In 1864, his health having been restored Gen. Winslow again entered the service and on Sept. 28 of that year went to the front as colonel of the 186th New York volunteer infantry. At the head of his regiment he was engaged in the operations on the South Side railroad late in 1864. In February of the next year he took part in the movement to the Nootaway river. During the sunset of the Confederacy Gen. Winslow led his regiment against Fort Mahone, one of the Petersburg defenses, April 2. His regiment was the first to enter the enemy's works and was highly complimented for its gallant charge by the brigade and division commanders. The regiment lost heavily in killed and wounded and Col. Winslow himself was struck in the abdomen by a bullet and for several days his life was despaired of. Brig. Gen. Simon G. Griffin in his report especially mentioned Col. Winslow for "brave and gallant conduct" and recommended him for promotion. On April 9, 1865, the president, withthe confirmation of the senate, conferred on him the honor of brevet brigadier general for "gallant and meritorious conduct in the assault before Petersburg, April 2, 1865." The regiment was mustered out in June and Gen. Winslow returned to civil life. He was offered a lieutenancy in the regular army, but declined the honor and again took up the practice of law. He has held various posts of honor since that time including mayor of Watertown in 1876, assemblyman and brigadier general of the New York National guard.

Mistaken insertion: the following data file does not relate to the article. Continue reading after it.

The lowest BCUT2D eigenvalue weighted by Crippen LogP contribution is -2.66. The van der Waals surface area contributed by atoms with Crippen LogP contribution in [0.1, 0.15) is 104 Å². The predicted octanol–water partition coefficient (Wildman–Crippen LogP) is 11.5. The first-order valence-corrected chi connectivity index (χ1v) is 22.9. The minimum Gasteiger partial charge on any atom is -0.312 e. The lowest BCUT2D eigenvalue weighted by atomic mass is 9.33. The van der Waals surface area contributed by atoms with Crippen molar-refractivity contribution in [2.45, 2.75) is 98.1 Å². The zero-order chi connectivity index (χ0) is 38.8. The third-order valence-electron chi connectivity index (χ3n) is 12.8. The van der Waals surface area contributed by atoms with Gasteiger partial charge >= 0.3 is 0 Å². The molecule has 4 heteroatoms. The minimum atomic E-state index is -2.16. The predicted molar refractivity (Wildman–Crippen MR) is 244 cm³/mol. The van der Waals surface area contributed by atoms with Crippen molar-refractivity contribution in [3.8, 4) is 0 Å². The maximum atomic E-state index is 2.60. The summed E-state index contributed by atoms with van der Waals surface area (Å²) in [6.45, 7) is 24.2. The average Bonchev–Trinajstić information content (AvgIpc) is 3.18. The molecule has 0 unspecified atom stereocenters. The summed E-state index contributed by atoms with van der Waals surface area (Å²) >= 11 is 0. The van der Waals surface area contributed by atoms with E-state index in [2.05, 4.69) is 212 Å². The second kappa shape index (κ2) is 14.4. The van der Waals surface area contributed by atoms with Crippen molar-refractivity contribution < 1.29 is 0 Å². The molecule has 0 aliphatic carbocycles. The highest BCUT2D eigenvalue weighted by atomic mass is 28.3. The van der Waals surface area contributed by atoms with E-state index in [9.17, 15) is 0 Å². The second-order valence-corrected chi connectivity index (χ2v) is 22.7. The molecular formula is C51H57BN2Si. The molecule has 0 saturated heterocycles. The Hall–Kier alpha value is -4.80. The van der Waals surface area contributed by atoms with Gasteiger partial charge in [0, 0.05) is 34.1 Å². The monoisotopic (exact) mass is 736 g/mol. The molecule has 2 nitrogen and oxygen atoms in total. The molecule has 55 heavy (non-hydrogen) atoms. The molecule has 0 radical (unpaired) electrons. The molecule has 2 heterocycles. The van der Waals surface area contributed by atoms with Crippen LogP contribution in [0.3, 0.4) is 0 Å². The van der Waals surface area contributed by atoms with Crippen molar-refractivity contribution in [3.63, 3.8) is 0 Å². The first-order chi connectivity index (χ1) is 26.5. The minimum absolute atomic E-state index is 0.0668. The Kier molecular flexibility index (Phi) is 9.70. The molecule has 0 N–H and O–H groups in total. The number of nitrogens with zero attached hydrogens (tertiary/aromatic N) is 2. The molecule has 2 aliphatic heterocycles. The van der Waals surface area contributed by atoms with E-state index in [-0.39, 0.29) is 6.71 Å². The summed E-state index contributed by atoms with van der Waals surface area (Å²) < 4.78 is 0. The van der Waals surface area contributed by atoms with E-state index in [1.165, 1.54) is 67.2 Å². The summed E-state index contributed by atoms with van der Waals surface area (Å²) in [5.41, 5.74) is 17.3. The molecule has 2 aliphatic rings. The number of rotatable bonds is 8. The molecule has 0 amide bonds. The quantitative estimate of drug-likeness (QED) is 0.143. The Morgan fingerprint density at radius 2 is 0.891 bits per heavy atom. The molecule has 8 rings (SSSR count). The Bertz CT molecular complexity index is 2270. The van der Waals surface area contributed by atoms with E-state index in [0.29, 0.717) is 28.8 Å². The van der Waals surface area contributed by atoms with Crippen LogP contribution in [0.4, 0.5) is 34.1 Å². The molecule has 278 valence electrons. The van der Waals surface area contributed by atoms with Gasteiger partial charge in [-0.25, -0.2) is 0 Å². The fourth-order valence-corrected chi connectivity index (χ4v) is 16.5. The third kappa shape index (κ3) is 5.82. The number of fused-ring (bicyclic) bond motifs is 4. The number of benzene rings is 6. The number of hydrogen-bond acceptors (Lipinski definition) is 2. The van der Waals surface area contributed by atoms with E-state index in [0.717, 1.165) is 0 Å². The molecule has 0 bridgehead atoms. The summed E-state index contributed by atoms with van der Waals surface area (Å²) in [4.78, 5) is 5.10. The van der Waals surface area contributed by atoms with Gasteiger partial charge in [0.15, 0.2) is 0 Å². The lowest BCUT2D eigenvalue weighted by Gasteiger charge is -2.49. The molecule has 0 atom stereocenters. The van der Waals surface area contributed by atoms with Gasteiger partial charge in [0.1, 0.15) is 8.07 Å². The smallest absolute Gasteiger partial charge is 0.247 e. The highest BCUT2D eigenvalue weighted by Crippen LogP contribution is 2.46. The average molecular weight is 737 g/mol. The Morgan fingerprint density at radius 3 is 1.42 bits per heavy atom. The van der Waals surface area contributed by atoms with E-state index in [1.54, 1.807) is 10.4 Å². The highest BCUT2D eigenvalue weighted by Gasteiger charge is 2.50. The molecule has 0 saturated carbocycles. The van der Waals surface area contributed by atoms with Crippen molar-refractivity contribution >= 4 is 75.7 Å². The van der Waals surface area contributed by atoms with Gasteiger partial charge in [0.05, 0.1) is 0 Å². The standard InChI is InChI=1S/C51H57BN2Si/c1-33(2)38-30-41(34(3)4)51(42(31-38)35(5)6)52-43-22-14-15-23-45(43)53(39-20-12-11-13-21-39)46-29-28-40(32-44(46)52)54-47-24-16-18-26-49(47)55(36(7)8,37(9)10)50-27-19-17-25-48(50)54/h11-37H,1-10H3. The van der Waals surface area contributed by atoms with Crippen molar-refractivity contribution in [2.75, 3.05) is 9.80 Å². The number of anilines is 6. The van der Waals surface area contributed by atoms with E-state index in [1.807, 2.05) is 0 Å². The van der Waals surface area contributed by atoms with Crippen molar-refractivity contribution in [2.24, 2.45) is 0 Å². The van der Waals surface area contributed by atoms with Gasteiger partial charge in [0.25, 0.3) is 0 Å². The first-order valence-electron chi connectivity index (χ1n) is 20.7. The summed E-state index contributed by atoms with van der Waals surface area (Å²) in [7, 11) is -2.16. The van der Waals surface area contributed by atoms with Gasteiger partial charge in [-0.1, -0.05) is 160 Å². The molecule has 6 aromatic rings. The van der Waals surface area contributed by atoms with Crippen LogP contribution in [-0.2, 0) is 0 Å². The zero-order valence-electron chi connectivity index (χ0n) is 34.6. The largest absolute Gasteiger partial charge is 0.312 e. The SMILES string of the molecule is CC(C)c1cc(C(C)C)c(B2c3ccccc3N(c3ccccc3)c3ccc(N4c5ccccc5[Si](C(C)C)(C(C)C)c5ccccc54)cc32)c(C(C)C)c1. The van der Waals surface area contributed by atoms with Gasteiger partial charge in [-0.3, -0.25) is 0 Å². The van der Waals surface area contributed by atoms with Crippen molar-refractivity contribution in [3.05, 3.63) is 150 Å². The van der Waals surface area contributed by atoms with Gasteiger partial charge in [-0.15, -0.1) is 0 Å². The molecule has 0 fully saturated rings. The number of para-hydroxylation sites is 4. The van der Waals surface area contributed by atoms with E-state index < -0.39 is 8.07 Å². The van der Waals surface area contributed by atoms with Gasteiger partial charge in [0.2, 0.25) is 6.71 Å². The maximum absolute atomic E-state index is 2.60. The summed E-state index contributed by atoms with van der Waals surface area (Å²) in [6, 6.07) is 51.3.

The resolutions, adopted by the Jefferson County Bar Association, upon the death of General Bradley Winslow,were presented in supreme court at the afternoon session today by a committee of the bar. A motion to have the resolutions spread upon the court minutes was granted by Justice Emerson. The resolutions were prepared and read by Attorney John Conboy of the committee, which was headed by Justice Pardon C. Williams and included Attorneys W. A. Nims and William W. Kelley. The resolutions in part follow:
General Bradley Winslow died in this city Oct. 24, 1914, at the age of 83 years. He was born about two miles from Watertown, Aug. 1, 1831, and was admitted to the bar in 1855. At the time of his death he was the oldest lawyer in Jefferson county. General Winslow was elected to the office of district attorney of Jefferson County in 1859 and continued in that office to May 13, 1861, about a month after the outbreak of the Civil War, when he resigned and enlisted in Company A, 35th regiment, New York Volunteer Infantry which was known as the "Jefferson County Regiment." He was mustered into the army June 11, 1861, as captain of the company and was later lieutenant colonel serving in that capacity until December, 1862, when he resigned on account of ill health. During that period he was engaged in the battles of Rappahannock Station Groveron, and in the second battle of Bull Run.